Sunday, January 31, 2010

Then: Road to the Sea

I sometimes make fun of the yachting writers, especially of yore, for their insistence on describing every single tack, gybe, windshift and sail change. I'd rather hear about the places they saw, the people they met, and particularly in this case, the person they sailed with! But books about sea voyages,the ones by the Hiscocks, Joshua Slocum, Miles and Beryl Smeeton, etc. are what nurtured my interest in the cruising life,

Two books I've read recently illustrate just how times have changed in the last fifty-odd years. They both remind me that I could be blown back to the Stone Age at any moment and should/oughta brush up on my dead reckoning skills. I see that Doug holds an open 'Celestial Navigation' as his nap approaches. Ah, intent is a start, but will we persevere?

The "Then" version is Road to the Sea, published in 1964. S.E.(Blue) Bradfield was an Australian in his 30s who spent 2 1/2 years building a 30' jarrah-wood wishbone ketch in his parents' backyard near Perth. On their shakedown/breakdown cruise in 1958 Blue, with his wife Dot, (who had never left sheltered waters in a yacht), barely missed several reefs, ran into a tropical cyclone on a lee shore, hand-steered and changed sails constantly, climbed the mast after lost halyards, fell on beam ends and flooded the cabin, and generally had quite a time of it, all before leaving Australian waters.

D'Vara's Egyptian cotton sails blew out a year later, but were reckoned to have lived a full life. There was an engine, (several eventually, since each had major problems), a 3 hp air-cooled gasoline engine, with a 5 gallon fuel tank. There was a paraffin (kerosene) stove and fridge. Dot cooked up fish and chips, date tarts, and other dainties, hand-steered, and seems to have done everything else too, except maybe engine work, mast climbing and celestial navigation. Other than the occasional sly remark, though, she's only crew in this book.

Two eighteen gallon water tanks, but the boat was often too salty to catch extra rainwater. Stowage for spare canvas and ropes. Three months' worth of flour and sugar, rice and spaghetti. Greased eggs and painted tin cans. A collapsible dinghy that had to be bolted together. Trade goods, like safety razors, sticks of tobacco, even old toothbrushes, in exchange for fruit, yams, lobsters, chickens on the 'hoof'.

For navigation, there was a sextant (which had to be checked before each outing), pocket watch, lead-line and taffrail log, paper, pencil (and eraser). Half (well, I exaggerate) the book is about climatic conditions disrupting sights and the uncertainties of dead reckoning in inclement weather. Reading the gory navigational details of their passage through the reef- and current- encumbered Torres Straits at the top of Australia made ME anxious and weary! I'm pretty sure it would have been easy to sell Blue, and Dot, a satellite navigator, at pretty much any price, had such an instrument been available then.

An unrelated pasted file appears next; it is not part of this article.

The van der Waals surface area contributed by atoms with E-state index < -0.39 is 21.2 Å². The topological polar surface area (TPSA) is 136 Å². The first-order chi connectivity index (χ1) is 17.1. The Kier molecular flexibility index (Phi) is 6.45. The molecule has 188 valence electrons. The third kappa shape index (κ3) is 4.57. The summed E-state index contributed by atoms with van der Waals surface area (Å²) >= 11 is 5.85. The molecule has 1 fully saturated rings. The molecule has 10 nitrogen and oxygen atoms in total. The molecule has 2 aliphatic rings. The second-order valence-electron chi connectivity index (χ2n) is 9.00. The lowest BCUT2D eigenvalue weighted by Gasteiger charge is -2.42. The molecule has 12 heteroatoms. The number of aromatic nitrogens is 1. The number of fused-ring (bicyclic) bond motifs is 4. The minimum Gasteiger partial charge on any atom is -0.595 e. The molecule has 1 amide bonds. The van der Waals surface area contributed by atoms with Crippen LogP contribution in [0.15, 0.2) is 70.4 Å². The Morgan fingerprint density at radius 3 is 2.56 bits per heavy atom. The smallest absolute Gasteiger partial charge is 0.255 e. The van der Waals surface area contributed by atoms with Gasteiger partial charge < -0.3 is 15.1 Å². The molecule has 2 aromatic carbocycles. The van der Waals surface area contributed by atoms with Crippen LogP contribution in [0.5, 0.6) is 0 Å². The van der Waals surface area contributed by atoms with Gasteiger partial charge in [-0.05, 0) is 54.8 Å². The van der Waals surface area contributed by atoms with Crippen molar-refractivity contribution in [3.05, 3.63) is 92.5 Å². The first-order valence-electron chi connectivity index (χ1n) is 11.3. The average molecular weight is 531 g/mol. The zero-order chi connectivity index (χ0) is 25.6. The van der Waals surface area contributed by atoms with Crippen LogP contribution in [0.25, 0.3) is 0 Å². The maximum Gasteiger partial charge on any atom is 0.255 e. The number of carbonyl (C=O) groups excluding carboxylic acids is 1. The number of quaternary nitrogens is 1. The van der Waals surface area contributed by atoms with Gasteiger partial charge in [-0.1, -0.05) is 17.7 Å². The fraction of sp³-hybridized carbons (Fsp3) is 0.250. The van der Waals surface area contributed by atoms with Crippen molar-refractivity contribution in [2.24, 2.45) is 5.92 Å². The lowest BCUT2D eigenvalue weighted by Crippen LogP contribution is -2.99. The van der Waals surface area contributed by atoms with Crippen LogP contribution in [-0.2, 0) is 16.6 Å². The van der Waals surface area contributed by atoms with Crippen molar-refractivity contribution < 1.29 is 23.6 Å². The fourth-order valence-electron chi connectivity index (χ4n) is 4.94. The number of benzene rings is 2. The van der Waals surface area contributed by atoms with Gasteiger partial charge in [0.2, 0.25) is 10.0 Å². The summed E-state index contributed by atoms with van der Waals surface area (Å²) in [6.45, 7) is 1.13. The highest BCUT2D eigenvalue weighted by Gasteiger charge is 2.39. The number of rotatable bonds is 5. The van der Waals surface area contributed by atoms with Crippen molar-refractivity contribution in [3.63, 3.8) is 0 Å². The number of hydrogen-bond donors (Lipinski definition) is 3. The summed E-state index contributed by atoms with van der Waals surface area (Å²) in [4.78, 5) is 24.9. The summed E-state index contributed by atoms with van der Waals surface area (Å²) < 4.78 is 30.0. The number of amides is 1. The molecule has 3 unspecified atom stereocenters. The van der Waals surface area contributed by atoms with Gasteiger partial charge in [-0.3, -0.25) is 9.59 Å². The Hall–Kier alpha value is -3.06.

While they often had to hand-steer, they eventually worked out a generally satisfactory sail and tiller-lashing self-steering balance.

Blue and Dot stopped to work en route, but pass over these interludes discreetly. No doubt he was thrilled to sell his book, which despite all that discussion of wind direction, is nicely written, gracefully told account. Also, it's a cultural window into its era: believe it or not, bureaucracy in Belize or Mexico, for example, is downright streamlined compared to the colonial bureaucracy of the 1950s. The Bradfields were also forced to stay ashore under armed guard for arriving in Indonesia without the right piece of paper.

When they arrived in England in 1963, via the Red Sea and French canals, they went to work again. I know from Google that they eventually headed back towards Australia via the Caribbean and Panama Canal, and wrote another book.
map Indian Ocean
med map
"Our way of life is best and we can't wait to get back to it", is where this book ends, or should. Blue also announced, via the end notes on the cover, that Dot was a "'fair dinkum' sailor who has proved herself capable of looking after D'Vara under most conditions. She can also cook."

1 comment:

Anonymous said...

I have to confess to observing some of the same distinctions among the boaters and cruisers I've met. Something is gained; but something is also lost and I think you're right in saying it is the visceral sense of how to do a certain thing. And I wonder if technology can make us less adventuresome, or more foolish, or something inbetween as technology might lead to a false sense of security, a gloss over the absence of the deeper knowledge gained from first-hand effort.